Wall has made five All-Star teams and one All-NBA selection. After playing for two seasons without one, he signed a reportedly five-year shoe deal with Adidas in 2018. He has a supermax contract, one that kicks in next season and begins at a projected $37.8 million.

What Wall doesn't have is what he's always wanted most. He wants to win.

The Wizards have made the playoffs four times in his career and reached the second round three times. The Eastern Conference Finals, however, has been elusive.

"I'm the type of guy that wants to have a statue out front. I want to bring a championship here. Those are all the things that I care about," Wall told NBC Sports Washington. "If you're not winning as a group and doing things as a team, then you don't get individual success. That's something that I learned a long time ago."

There was a lot about the 2017-18 season that bothered Wall. In particular, he detested the perception that grew that he was unhappy with the team's success while he was injured. 

During Wall's second injury absence, from late January to late March, the Wizards won five straight games and 10 of 13 with him watching from the sidelines.

Though it ultimately proved to be a mirage, as the Wizards lost 12 of their next 17 that he didn’t play, there were numbers early on that suggested their success was because they passed the ball more frequently without him. Comments from his teammates Bradley Beal and Marcin Gortat to reporters and on social media were viewed by some as slights to their point guard.

Wall remained silent at first and a lack of communication between the sides allowed it all to bottle up. He did several interviews, including one with NBC Sports Washington, to give his side of the story and to say it was ridiculous he could be criticized for not being a team player.

That narrative still bothers him.

"Some people mistake me that all I care about is individual stats but that's never been my game," he said. "I don't think a lot of people really get that."

"I love to get assists. I love to get 10 assists before I score 30 points. It's just that I have the ability to do both. A lot of guys never had the ability to be able to do both. It's great to do that, but I feel like if I ain't winning then it don't mean s*** to me."

Wall's numbers are historically good for his age and he is aware of the company he's in. He is one of only four players to average at least 18 points, nine assists and four rebounds per game through their first eight NBA seasons. The other three were Magic Johnson, Oscar Robertson and Chris Paul. Johnson and Robertson are Hall of Famers and Paul will be there someday. 

Statistically, Wall is on a Hall of Fame track, but he wants much more than a plaque in Springfield, Massachusetts.

"I think about all of that. Everybody thinks about the Hall of Fame and being the franchise scoring leader and all that," he said. "I have all of those goals, but it don't mean s*** if you don't win at the end of the day. You can be a loser and have all of these records, but what does that stand for?"

Wall has been relatively fortunate throughout his career when it comes to his health, but his worst injuries have come at inopportune times. In 2015, his Wizards were up 1-0 on the Hawks in the second round of the playoffs when he suffered five non-displaced fractures in his left wrist and hand. That may have cost him a spot in the Eastern Conference Finals.

Last year, Wall's months-long injury saga began when he banged his knee with a Mavericks player in just the 10th game of the season. 

It was a down year for him and the Wizards in a season in which the Cavaliers were vulnerable, the Celtics had major injuries and the Sixers were still learning how to win. If Washington was at full-strength, perhaps they could have taken advantage.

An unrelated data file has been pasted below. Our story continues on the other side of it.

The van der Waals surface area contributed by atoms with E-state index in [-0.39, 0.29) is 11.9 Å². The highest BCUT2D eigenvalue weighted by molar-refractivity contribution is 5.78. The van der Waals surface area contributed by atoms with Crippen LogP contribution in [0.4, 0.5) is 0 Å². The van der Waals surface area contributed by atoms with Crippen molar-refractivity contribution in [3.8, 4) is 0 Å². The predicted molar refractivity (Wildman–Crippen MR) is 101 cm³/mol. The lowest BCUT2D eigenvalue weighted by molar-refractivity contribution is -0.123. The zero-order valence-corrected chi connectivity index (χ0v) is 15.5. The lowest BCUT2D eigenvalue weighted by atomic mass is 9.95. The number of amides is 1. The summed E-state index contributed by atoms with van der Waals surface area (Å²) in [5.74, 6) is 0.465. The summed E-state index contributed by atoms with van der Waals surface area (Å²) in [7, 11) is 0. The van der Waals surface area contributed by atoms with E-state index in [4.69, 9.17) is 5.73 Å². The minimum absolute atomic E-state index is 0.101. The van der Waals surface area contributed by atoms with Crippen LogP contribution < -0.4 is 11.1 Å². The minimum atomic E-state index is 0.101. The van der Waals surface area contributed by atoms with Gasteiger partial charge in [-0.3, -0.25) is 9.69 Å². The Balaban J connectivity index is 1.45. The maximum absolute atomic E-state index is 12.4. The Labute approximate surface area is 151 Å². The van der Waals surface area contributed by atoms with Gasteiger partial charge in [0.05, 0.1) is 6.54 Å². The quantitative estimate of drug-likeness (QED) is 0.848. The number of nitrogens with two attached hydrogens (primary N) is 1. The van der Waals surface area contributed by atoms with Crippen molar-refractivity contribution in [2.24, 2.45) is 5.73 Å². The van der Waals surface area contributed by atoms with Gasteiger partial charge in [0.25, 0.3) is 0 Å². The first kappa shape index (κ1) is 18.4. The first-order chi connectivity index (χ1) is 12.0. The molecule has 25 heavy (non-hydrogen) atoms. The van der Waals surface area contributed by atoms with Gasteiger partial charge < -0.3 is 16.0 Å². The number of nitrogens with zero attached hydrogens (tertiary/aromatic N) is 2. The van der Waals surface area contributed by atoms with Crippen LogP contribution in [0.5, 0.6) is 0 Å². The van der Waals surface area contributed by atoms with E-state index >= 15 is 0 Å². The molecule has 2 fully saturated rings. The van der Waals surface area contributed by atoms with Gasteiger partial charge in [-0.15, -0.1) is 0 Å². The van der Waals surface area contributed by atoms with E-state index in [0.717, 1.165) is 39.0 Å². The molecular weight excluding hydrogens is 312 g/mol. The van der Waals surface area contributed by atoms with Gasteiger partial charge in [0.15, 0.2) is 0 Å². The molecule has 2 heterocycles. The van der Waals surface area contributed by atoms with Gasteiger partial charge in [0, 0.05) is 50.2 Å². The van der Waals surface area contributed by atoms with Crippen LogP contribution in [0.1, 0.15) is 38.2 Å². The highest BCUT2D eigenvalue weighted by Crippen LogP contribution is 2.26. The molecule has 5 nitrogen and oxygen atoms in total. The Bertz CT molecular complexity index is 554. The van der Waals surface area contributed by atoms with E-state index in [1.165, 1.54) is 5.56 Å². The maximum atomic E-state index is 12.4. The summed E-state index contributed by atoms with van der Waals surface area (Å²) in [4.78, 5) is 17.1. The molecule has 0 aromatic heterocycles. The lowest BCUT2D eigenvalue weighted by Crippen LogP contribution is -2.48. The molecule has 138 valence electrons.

Now, after an offseason that brought newcomers Dwight Howard, Austin Rivers and Jeff Green to Washington, and that saw LeBron James leave the Eastern Conference, Wall feels he has a serious opportunity to win.

He just wants to get back to the postseason and take another shot at a deep playoff run he believes he is destined for.

"We had a great chance [in 2017]," he said. "We just s***ed the bed. That's how it goes. I don't think [time is] running out, but teams are getting better."

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Trading Jodie Meeks gives Washington Wizards much-needed salary cap relief

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Trading Jodie Meeks gives Washington Wizards much-needed salary cap relief

With a luxury tax bill of approximately $19 million on the way, the Washington Wizards gave themselves some salary relief on Monday by trading veteran guard Jodie Meeks to the Milwaukee Bucks.

The Wizards attached a future second round pick and cash to the deal and in exchange received a future second round pick of their own, NBC Sports Washington has confirmed. ESPN first reported the news.

Though Meeks, 31, was due to make $3.45 million this season, his departure saves the Wizards about $7 million because of projected tax penalties. That's a lot of savings in a deal that got rid of a player who had become expendable.

Meeks had fallen out of favor with the Wizards for a variety of reasons. He was due to serve a 19-game suspension to begin the season due to performance-enhancing drugs. The ban was announced the day before their first round playoff series against the Raptors was set to begin in April.

Meeks also underperformed last season in the first year of his contract with the Wizards and requested a trade in February. This summer, Meeks exercised his player option to remain with the team.

The Wizards were not likely to count on Meeks much at all this season because they traded for Austin Rivers in June to add depth at the shooting guard position. Meeks' role was made clear by the fact he did not appear in any of the Wizards' four preseason games against NBA opponents.

Meeks' tenure in Washington was a significant disappointment. The Wizards signed him last summer in hopes he could shore up the shooting guard spot on their bench. 

Though he stayed healthy for the first time in years, he never earned the trust of his coaching staff. The Wizards opted to rely more heavily on starter Bradley Beal, who logged the fourth-most minutes of any NBA player last season.

Now, they are moving on.

Meeks leaving the organization should have little effect on the Wizards, though it does leave them with a hole on their roster that needs to be filled. They currently have 13 players, one below the league minimum. The Wizards now have 14 days to add a 14th player.

They could sign a free agent, convert one of their players on two-way contracts (Devin Robinson and Jordan McRae) or make a trade. The Meeks deal gives them a $3.45 million trade exception.